Whether someone is "slower at solving logic problems" goes into IQ etc, and is not relevant to the logic problem (the same way "what if someone refuses to kill themselves over something so superficial" is -- one should assume they can all do the math it takes equally well, else we would have been told of that.
The flaw in the proof is that it assumes that townsfolk only learn their dot color based on counting arguments. If the stranger's "anything non-trivial" statement includes information beyond just a raw count, then a townsfolk may learn their dot-color prematurely (e.g. by being told in the statement) and the proof fails.
If it was the latter, a one person town would always die.
how do you do better that break even in the following game: 'A' chooses two distinct integers, writes them on slips of paper and holds one out in each hand in a fist. You choose a hand and reveal a number. You must then guess whether the other number is higher or lower than the revealed one, winning $1 if you guess right and losing $1 otherwise.
My first instinct is to say "Based on your knowledge of Alice, assign a probability distribution over the pairs of integers she might pick. Then when one is revealed you should condition on that fact. Then just pick whichever of higher or lower is most likely."
The problem setter will object that we have no way of assigning a probability distribution to Alice's actions. But if that's true, what does it mean to "do better than break even"? Apparently it doesn't mean "win with probability >50%", because there is no probability of winning.
Anyways, this is also highly unintuitive for me, so I’m far from certain that the solution below is correct; having said that, I’m unable to find a flaw in it. If you can, I’d be interested in hearing it.
SPOILER / SOLUTION:
Pick a number - say 0 for the sake of it. After Alice reveals the first number, assume that the other number is on the opposite side of 0 (i.e. if Alice reveals a negative number, assume the other number is positive and say “higher”, and vice versa). If your number is within the interval of Alice’s numbers, you win; otherwise, you still have a 50% chance of winning.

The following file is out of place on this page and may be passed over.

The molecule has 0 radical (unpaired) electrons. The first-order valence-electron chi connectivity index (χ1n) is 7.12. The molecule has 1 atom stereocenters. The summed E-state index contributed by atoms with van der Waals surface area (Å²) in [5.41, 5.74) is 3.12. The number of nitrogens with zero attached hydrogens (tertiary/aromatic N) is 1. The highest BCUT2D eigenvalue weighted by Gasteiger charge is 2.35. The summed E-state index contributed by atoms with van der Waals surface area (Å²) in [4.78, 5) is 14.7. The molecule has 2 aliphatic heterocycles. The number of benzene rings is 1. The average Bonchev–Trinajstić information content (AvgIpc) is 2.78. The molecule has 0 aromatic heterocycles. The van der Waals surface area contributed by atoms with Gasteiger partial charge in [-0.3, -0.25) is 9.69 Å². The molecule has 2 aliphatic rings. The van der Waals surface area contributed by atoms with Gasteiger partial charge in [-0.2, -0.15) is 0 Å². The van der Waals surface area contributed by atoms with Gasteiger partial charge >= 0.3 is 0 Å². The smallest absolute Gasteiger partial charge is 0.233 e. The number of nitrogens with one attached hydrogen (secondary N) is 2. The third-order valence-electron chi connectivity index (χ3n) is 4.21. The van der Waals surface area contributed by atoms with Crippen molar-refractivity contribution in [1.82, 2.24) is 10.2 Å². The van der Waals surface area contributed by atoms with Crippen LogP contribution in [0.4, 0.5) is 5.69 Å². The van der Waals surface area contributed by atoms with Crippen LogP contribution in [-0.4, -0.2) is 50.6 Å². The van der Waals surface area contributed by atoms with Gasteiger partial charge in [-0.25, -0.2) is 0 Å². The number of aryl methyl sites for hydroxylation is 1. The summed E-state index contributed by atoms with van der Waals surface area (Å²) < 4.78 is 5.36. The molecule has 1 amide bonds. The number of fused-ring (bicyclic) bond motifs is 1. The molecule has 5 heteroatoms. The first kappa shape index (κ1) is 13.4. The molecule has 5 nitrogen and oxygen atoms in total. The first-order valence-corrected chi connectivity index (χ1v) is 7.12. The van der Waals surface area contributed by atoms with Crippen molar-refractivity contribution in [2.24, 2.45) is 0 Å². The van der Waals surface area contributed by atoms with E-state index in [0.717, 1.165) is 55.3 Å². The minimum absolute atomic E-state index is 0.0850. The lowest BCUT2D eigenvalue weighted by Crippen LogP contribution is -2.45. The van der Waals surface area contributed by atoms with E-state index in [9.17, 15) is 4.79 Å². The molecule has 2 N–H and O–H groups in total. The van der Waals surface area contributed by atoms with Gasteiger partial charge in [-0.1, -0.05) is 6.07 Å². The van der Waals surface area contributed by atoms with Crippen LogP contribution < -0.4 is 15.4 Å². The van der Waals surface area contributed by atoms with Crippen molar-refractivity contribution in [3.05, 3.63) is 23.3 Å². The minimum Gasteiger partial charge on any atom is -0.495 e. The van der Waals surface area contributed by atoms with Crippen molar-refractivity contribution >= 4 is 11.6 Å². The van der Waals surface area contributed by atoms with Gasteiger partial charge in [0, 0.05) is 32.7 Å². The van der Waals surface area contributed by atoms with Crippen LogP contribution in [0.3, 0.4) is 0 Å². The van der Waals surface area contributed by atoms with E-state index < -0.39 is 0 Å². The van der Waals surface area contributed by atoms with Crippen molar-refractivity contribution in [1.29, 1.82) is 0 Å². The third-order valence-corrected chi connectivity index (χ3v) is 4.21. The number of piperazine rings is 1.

Now personally I think this is silly. You know nothing about what Alice is going to do, so your own choice of number can't possibly matter. You might as well always pick zero rather than randomizing. The reason the orthodoxy disagree is because the problem they're answering is something like "Find a strategy such that if you knew which numbers Alice had picked, but hadn't yet chosen your own random numbers, then you would always anticipate a >50% chance of winning."
This resembles the definition of a 95% confidence interval: "A procedure for generating intervals from data, such that if you knew the true value of the parameter, but not the data, you would assign a 95% probability that the true value lies in the interval". Of course Bayesians turn it around and define a credence interval where you know the data but not the true value (which I think is better, because this actually is your state of knowledge).
Which is fun because while there are hundreds of puzzles that require people to be able memorize perfect hash functions on the fly or remember the state of a FSM 1000 states ago or be capable of implementing the necessary function required by the axiom of choice for a given situation...
this is the first puzzle I can think of that requires some one to be able to, with perfect randomness select two integers (-∞,∞)
No because you pick the hand (i.e. it’s essentually random), so you still have 50% chance of first revealing 20 and gettingit right.
Choosing zero as a threshold deterministically does not work for all choices that Alice can make because, as you say, for some choices such as (10,20) it gives you exactly 50% chance to win. But as long as there is always a non-zero chance that you chose a threshold between Alice's numbers, then there is a > 50% chance that you win the game.
The problem lies in the assumption about how Alice thinks.
The set of integers is countably infinite, so your probability to guess a specific number N is zero if the distribution is uniform (e.g. there isn't a higher likelihood of picking "smaller / closer to zero" numbers.) 
But because it would take a lot of mortal time to describe arbitrarily large numbers, you MUST assume that because Alice is mortal, she'll pick a number she could describe in her lifetime.
Therefore, the question is not valid. Alice does not truly have a domain over all the integers to choose from. She only has the ability to pick numbers she could write down on a slip of paper within her lifetime.
Since the paper is limited in how much information it can contain anyway, it therefore cannot represent any arbitrary integer from the infinite set.
So the question is re-written: Alice picks two integers from a finite pool..
By break even, I think you mean that the game is played multiple times, as long as necessary. If you are not following a martingale like strategy (edit: you can't anyways, the bets are fixed) and respond randomly (or with full faith that this is your lucky day, doesn't matter really), you are expected to break even with 50% chance.
How can we improve and make better than 50%?